17-multiskillingThey say that the man is always the last to know, and I have to admit that I was certainly caught by surprise. My wife and I had just sat down to supper when she sighed, placed her spoon back beside her bowl, and looked at me meaningfully. Then she sighed again and averted her eyes. Uh, oh. Whatever was coming, I knew it was going to be bad.

“Do you suppose…” she said, searching for the right phrase. The suspense was killing me. I leaned forward so the words would arrive sooner. “Do you think we could have something to eat one of these nights that hasn’t been cooked in the crock pot or heated in the microwave?”

“What do you mean?” I asked. “Is there something wrong with your beef stew?” My own portion had just come from the microwave, and I thought it was mighty tasty.

“It was great Tuesday. And it was still pretty good yesterday. But today, I just don’t have a taste for it.”  You can’t make some folks happy, and she didn’t even know that at the current rate of consumption, there was enough left for one more meal. We have a large crock pot, and there are just the two of us at home now that the children have gone their separate ways, so it generally takes three or four days to work our way through the entire entrée.

“Why don’t I make us some chili tomorrow?” I offered. I was sure that a couple of gallons of my world-renowned chili would improve her mood.

“We had chili for three days last week.” Ouch. I had forgotten.

“Well, how about a nice pot of beans?” This was actually the first dish I learned to cook in my crock pot, and I considered it to be an old standby.

“We had beans for three days the week before last, and then you made the chili out of what was left.”  That was a really big batch of beans.

“Vegetable soup?” I asked. All I had to do was dump a couple of bags of frozen vegetables into the remains of the beef stew, and presto, we would have vegetable soup.

“Uh, uh.”

“You know, there are starving people in China who would love to have a bowl of my vegetable soup right now,” I said, reverting to the time-honored comment made by insulted cooks everywhere, with the possible exception of insulted cooks in China.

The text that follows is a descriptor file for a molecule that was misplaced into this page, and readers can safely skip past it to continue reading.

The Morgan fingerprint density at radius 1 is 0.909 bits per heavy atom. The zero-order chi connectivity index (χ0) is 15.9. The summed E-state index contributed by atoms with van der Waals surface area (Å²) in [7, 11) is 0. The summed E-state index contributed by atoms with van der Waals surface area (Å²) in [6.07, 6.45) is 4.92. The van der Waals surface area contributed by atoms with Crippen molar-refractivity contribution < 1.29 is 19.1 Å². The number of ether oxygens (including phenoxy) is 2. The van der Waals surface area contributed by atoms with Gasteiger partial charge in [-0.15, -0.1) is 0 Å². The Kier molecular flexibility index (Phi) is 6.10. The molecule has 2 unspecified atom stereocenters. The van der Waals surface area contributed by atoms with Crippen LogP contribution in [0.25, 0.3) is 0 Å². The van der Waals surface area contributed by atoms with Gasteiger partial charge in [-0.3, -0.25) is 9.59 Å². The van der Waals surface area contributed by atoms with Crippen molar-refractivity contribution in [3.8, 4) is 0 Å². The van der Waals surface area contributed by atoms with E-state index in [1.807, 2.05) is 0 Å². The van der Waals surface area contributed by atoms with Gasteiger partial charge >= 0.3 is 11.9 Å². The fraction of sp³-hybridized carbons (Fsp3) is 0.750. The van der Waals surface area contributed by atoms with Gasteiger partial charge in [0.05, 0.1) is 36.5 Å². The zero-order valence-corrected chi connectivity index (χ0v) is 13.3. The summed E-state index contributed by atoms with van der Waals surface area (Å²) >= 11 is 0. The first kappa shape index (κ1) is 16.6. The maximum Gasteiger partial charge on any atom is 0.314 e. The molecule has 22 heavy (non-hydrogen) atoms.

KARIVAL38501WCOOKER__1I was in a quandary. Cooking has never been my strong suit, and I have always been a little lost in the kitchen. Then I discovered the dual miracles of the crock pot and the microwave. You can load several ingredients into a crock pot at the same time, pour in some water, and then ignore the whole business for the next eight hours. The result is hot, filling, and you get credit for cooking without having to cook. And the microwave is the electronic marvel that allows for unlimited easy reheating of previously-cooked food. For a man who had once burned water and who had to keep referring to the recipe when making toast, both of these handy gadgets were a godsend. But now, apparently, the good times were coming to an end.

Before discovering these two devices, my best dishes were Cheerios, ramen noodles, salad, and takeout food removed from its Styrofoam and paper wrappings and arranged on plates to look as if I had cooked it myself. Oh sure, like you’ve never done that. Around my house, the kids actually thought I had invented little breaded chicken pieces, until the oldest one learned to sound out the word McNugget phonetically.

“Daddy, look.  McDonald’s has chicken nuggets just like you make!”

“Shame on them. Now hush and eat that Whopper I cooked for you.”

Unfortunately, the crock pot has limitations. Slow heating over long periods of time only works for certain recipes, and that lack of variety was what my wife was sighing about. In my defense, I have tried to expand the repertoire, but my success has been limited. The bread crumbs slid right off of the poultry when I attempted to make Maryland fried chicken, the shrimp evolved into another life form and skittered away when I endeavored to make shrimp picata, and, sadly, I actually lost a crock pot the time I took a stab at making meat loaf. The substance expanded and hardened, and I had to have that crock pot put down as a result. It was a matter of mercy.

All of these thoughts raced through my mind the next day as I experimented with dish after dish in my attempt to get back into my mate’s good graces. Even though there was plenty of beef stew left, I had made the decision to expand my horizons and to prepare supper without the aid of my ceramic friend. That night, I was a bit nervous as we sat down to our meal. She took a bite, and then another. I watched as she slowly chewed her food. Finally, I couldn’t stand the suspense any longer.

“Well?  Do you like it?”

“It may be the best bologna sandwich I have ever had,” she replied.  “And the potato chips are superb.”  Who needs a crock pot, anyway?

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Raymond L. Atkins

Raymond L. Atkins

Raymond L. Atkins resides in Rome, Georgia. His stories have been published in Christmas Stories from Georgia, The Lavender Mountain Anthology, The Blood and Fire Review, The Old Red Kimono, Long Island Woman, and Savannah Magazine. His humorous column —"South of the Etowah" — appears in The Rome News-Tribune. His industrial maintenance column — "The Fundamentals" — appears in Maintenance Technology Magazine. His humorous column — "And So It Goes" — appears in Memphis Downtowner Magazine. His first novel, "The Front Porch Prophet," was published by Medallion Press in June of 2008 to critical acclaim and earned the 2009 Georgia Author of the Year Award for First Novel. His second novel, "Sorrow Wood," was released in June 2009 by Medallion Press and has been nominated for the 2010 Georgia Author of the Year Award for Fiction. Both are available at Amazon, Barnes and Noble, and other fine booksellers. His third novel, "Camp Redemption," will be released in August, 2011.